Ajaz Ahmed is best known for his title as CEO of AKQA, an international digital agency that specialises in creating digital services and products. It employs 2,200 staff globally with 29 studios. A company started at a time of recession, it is a forward-thinking and future conscious company, providing a multiplicity of services ranging from E-commerce and Product Development to Technology Services and Social Media Marketing, each of these feeding into the company’s remarkable revenue of US $250 million (as of 2012).
“And like any artistic endeavour, you make decisions from feeling, not reason.”
Early years & Childhood
Born in Taplow, a village in Buckinghamshire, England, Ahmed recalls his earliest memory being his mother peeling and deseeding a pomegranate for him to eat. He links his success back to the hardwork recognised in his parents, his father being a machinist in a local factory and his mother a local hospital worker.
Ahmed grew up in a big family surrounded by nature, sunshine and freedom – which he now sees as his paradise. Many of his earliest, happiest memories were made sailing the River Thames, claiming that nature “lights up all our senses”. He even ‘criticises’ the digital world (his world) for not being truly multisensory in the way that nature is, similarly digital experiences can not be engraved in his heart in the same way nature is, although one day, he says, they will be.
His journey in education was marked by his understanding that “The desire to learn never actually stops.” – alluding to the reason why he asked possibly too many questions in high school. His inquisitive nature led him to take an interest in the world’s largest database software company, at first, simply because of its architecture, but this later developed into a genuine interest in technology and communications. Mirroring his parent’s hard work, he wrote letter after letter trying to get a job there, and eventually succeeded, noting that the acceptance letter was delivered by a lady who “looked like an angel to me!” His simple one week of work experience gradually grew until they had him working in every department; development, logistics, distribution, finance and more.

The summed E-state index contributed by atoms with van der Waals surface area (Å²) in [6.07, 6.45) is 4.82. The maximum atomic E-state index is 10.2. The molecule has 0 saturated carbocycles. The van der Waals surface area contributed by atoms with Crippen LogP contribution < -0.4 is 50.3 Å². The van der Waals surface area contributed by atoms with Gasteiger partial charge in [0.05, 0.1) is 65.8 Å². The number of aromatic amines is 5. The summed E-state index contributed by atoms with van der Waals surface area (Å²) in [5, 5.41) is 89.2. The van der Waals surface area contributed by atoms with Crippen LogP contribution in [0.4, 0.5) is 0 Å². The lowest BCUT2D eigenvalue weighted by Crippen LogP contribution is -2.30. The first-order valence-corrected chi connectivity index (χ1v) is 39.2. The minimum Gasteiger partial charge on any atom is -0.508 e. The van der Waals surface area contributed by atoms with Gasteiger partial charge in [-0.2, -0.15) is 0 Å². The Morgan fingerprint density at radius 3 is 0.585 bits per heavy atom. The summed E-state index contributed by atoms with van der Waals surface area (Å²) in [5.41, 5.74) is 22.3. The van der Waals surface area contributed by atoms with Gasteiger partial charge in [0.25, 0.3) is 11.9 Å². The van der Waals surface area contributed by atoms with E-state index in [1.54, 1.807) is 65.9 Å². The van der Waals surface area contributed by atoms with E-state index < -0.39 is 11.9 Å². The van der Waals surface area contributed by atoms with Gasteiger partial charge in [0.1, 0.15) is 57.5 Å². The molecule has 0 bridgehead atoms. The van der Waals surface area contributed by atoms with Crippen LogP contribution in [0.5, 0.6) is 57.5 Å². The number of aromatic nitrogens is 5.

His educational journey took him to a University in Bath where he started a degree in Business Studies, until the age of 21, when he dropped out of university to start AKQA (already having 6 years of work experience under his belt).
“I won’t ever encourage anyone to drop out of university but I do encourage people to never lose their curiosity.”
Familial relationships and friendships seem to run strong in Ahmed’s life as he notes meeting friends for life at university, such as those he lived on campus with who also had 4 names (like Ahmed himself) leading them to playfully refer to each other using their initials rather than forenames, this later inspired the name of his company – AKQA – Ajaz Khowaj Quoram Ahmed.
Ahmed pays a lot of thanks to Nike for his and AKQA’s journey so far and the adventures ahead. He is keen for AKQA to be a company that’s about youth, energy and staying fresh but counterbalanced with maturity, experience and most importantly never forgetting their origins. This rings true in Ahmed’s personal life as well – his constant referring back to his childhood, his mentors when he was younger. He isn’t afraid to let his personal journey, struggles and growth be omnipresent in his life today.
“We’re about creating what’s next, but (we are) nostalgic and loyal too.”
As well as heading up a multi-million dollar company, AKQA, Ahmed is lesser known, but still known, for his writing such as ‘Velocity’ – Ahmed’s first book, published 2012. His writing has certainly done well, impacting and inspiring not only entrepreneurs and businesses but also non-profits and community organisations who have implemented his thinking in their workplace.
His second book ‘Limitless: Leadership That Endures’ (2015) was more of a personal project, paying respect to the organisations and people that meant something to him throughout his journey.
Through his work, Ahmed has met people from all walks of life such as Archbishop Desmond Tutu, Sir Richard Branson, Jamie Oliver, along the way realising the importance of learning from the people you hire as well as teaching them, this idea draws parallels with his thoughts as a child:
“while I was growing up every adult I met was a mentor of one kind or another”.